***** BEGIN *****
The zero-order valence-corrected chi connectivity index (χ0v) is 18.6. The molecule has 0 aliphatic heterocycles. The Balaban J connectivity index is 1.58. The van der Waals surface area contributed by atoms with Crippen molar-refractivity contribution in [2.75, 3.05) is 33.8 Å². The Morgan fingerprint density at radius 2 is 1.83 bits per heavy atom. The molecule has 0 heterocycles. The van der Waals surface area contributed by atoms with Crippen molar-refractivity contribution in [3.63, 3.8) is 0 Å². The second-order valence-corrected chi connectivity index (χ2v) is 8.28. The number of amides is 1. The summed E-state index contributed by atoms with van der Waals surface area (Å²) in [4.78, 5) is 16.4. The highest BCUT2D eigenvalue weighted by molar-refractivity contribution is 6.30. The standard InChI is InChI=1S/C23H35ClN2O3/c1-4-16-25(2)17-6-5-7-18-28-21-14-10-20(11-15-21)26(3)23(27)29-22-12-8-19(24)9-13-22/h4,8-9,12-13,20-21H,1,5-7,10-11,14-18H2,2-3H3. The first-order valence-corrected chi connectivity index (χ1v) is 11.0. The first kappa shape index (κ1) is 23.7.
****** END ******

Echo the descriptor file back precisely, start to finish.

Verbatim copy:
The zero-order valence-corrected chi connectivity index (χ0v) is 18.6. The molecule has 0 aliphatic heterocycles. The Balaban J connectivity index is 1.58. The van der Waals surface area contributed by atoms with Crippen molar-refractivity contribution in [2.75, 3.05) is 33.8 Å². The Morgan fingerprint density at radius 2 is 1.83 bits per heavy atom. The molecule has 0 heterocycles. The van der Waals surface area contributed by atoms with Crippen molar-refractivity contribution in [3.63, 3.8) is 0 Å². The second-order valence-corrected chi connectivity index (χ2v) is 8.28. The number of amides is 1. The summed E-state index contributed by atoms with van der Waals surface area (Å²) in [4.78, 5) is 16.4. The highest BCUT2D eigenvalue weighted by molar-refractivity contribution is 6.30. The standard InChI is InChI=1S/C23H35ClN2O3/c1-4-16-25(2)17-6-5-7-18-28-21-14-10-20(11-15-21)26(3)23(27)29-22-12-8-19(24)9-13-22/h4,8-9,12-13,20-21H,1,5-7,10-11,14-18H2,2-3H3. The first-order valence-corrected chi connectivity index (χ1v) is 11.0. The first kappa shape index (κ1) is 23.7.